A __FILE__ Macro Which Does Not Contain the Whole Source File Path

The __FILE__ macro expands to the current source file name at compile time. It is not really useful if the source file paths which the build system uses, are very long, as this would bloat log output with long path names. It would be useful to have a shortened version, which only contains the file name without the whole path. This article describes how to implement a __SHORT_FILE__ macro, that does not add any run time overhead.

Making Strings shorter at Compile Time

It is of course easy, to find the last slash in a string like /home/user/src/project/src/file.cpp, and return a pointer to the token file.cpp. This could be done at run time, and the overhead would most probably be neglibible in most thinkable situations, but it is no hassle to do it at compile time with C++11 using a constexpr function:

using cstr = const char * const;

static constexpr cstr past_last_slash(cstr str, cstr last_slash)
        *str == '\0' ? last_slash :
        *str == '/'  ? past_last_slash(str + 1, str + 1) :
                       past_last_slash(str + 1, last_slash);

static constexpr cstr past_last_slash(cstr str) 
    return past_last_slash(str, str);

This is certainly not the most elegant way to express a substring search. A nicer way would be to search for the last slash in a loop, or simply use library functions. In this context, however, it would not be possible to execute such code at compile time. This function in the presented form can be executed by a C++11 compiler at compile time, and then it is possible to directly embed the returned substring in the binary. (With C++14, it is possible to express this the easier to read loop way)

One could now write printf or std::cout (or whatever) to print just the file name via past_last_slash(__FILE__), which is nice, but has two flaws:

  1. It is still not as comfortable as a macro would be, i.e. __SHORT_FILE__
  2. There is no guarantee, that the compiler would not call this function at runtime!

#1 can be fixed just by wrapping the function call into a #define, but that doesn’t fix #2.

I wrote a small program which just does a puts(__SHORT_FILE__) using this bad macro, and it produced the following assembly output:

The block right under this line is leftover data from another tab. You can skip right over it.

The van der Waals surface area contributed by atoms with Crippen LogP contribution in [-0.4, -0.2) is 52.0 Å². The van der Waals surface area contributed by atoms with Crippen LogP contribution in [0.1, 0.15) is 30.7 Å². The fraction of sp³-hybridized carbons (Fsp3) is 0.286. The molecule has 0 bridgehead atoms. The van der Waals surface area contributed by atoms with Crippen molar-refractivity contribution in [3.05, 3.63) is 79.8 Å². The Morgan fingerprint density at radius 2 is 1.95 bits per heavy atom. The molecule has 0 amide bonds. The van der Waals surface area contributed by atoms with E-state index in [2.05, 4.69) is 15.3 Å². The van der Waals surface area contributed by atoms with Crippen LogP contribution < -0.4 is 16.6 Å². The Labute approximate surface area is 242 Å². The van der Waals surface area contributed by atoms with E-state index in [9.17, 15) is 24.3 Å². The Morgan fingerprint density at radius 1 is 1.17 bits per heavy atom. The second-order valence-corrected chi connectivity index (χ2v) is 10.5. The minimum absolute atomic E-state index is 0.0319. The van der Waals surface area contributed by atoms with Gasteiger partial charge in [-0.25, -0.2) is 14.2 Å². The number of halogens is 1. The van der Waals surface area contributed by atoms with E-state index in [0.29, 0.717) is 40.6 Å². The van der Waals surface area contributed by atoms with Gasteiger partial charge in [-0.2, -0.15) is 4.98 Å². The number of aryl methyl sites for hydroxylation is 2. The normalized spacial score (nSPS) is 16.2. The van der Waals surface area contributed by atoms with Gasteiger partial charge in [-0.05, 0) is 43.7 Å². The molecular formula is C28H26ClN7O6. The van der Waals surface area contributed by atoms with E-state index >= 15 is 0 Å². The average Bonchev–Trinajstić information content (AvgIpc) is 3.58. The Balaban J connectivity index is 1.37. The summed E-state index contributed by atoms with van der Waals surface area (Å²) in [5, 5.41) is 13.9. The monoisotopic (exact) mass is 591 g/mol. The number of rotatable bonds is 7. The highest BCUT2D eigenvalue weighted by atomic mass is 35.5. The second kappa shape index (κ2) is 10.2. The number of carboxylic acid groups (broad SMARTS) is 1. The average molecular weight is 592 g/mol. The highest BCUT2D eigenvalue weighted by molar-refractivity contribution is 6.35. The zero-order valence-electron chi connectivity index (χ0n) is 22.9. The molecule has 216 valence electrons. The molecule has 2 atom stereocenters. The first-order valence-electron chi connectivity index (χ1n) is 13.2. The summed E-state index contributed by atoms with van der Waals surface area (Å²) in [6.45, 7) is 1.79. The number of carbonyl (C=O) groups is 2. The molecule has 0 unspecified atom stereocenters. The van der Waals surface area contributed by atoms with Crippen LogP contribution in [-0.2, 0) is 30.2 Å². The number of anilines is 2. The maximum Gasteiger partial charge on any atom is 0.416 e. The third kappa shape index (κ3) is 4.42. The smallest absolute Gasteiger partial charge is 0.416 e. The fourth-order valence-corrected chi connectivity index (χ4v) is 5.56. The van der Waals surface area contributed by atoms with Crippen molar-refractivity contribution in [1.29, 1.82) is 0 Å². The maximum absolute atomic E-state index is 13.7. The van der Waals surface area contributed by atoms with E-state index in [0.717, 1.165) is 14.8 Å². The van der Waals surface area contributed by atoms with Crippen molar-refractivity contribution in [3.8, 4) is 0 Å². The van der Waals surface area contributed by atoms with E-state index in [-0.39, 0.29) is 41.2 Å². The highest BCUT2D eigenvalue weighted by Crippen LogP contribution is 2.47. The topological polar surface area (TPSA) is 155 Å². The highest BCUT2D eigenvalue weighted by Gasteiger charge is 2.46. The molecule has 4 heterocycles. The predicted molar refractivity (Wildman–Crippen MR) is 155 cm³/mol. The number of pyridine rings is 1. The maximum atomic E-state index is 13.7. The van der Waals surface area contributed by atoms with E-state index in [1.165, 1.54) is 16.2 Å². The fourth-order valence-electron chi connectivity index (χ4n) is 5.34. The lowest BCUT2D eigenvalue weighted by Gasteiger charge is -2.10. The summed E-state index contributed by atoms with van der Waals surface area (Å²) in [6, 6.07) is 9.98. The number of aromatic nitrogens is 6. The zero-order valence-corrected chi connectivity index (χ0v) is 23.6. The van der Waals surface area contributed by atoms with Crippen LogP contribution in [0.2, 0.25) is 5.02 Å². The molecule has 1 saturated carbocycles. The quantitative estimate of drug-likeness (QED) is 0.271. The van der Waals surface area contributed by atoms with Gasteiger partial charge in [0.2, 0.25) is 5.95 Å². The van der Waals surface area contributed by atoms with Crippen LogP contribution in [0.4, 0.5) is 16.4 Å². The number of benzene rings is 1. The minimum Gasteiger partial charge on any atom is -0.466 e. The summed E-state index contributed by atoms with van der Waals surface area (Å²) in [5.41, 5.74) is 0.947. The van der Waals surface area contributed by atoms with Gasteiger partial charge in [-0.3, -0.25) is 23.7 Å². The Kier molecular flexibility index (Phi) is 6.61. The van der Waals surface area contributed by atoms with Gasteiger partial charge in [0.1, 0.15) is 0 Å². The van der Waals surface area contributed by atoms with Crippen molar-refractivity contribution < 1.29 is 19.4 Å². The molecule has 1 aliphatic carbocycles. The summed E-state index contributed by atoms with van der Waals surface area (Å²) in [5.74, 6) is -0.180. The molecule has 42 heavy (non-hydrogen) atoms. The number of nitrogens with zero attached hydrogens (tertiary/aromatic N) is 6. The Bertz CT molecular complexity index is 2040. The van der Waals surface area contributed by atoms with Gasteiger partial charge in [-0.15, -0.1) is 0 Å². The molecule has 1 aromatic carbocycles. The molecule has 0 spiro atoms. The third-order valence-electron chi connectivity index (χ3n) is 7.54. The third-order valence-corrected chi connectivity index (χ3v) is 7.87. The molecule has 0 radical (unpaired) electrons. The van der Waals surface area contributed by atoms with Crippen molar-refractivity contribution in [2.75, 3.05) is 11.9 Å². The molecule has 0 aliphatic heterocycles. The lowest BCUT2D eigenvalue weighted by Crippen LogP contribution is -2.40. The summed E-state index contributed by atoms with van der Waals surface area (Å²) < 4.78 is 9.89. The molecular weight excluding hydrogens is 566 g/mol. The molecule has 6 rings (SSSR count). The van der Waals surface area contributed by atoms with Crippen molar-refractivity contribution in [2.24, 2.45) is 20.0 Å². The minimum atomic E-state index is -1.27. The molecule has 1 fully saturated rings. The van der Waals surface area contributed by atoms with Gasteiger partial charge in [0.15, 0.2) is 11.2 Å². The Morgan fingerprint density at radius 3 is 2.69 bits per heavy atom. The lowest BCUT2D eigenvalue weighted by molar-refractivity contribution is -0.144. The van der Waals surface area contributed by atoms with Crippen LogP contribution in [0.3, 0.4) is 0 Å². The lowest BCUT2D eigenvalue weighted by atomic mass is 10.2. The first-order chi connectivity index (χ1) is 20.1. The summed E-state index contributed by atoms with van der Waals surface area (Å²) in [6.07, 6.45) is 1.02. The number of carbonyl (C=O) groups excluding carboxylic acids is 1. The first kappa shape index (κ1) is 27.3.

callq	__ZL15past_last_slashPKc ## past_last_slash(char const*)
movq	%rax, %rdi
callq	0x100000f58             ## symbol stub for: _puts

In order to obtain the short version of __FILE__, a function is called. This function is also called without parameters, which means that the compiler generated a function which is hard coded to this specific string. When compiling with -O2, this code disappeared, but there is no guarantee for that.

Important: The return values of functions marked constexpr are only guaranteed to be calculated at compile time, if they are put into variables which are also marked constexpr.

The following macro, which looks strange, fixes both:

#define __SHORT_FILE__ ({constexpr cstr sf__ {past_last_slash(__FILE__)}; sf__;})

This macro uses a {} scope, to instantiate a new helper variable on the fly, in order to force the return value of the helper function into a constexpr variable. At this point it is guaranteed, that the compiler will embed the return value into the binary, without generating a run time function call. The parentheses around that allow for transforming this scope block into an expression. ({int x = f(a, b); ...; x}) will just return the value of x, which was determined inbetween.

It is now possible to put this macro into any expression which would also accept __FILE__ for logging, or printing. The assembly of the example program also looks better:

leaq	0x45(%rip), %rdi        ## literal pool for: "main.cpp"
callq	0x100000f54             ## symbol stub for: _puts

I found this macro pretty cool, as it reduces binary- and code size. And it even does this if optimization flags are disabled, in order to have a close look at the assembly while debugging.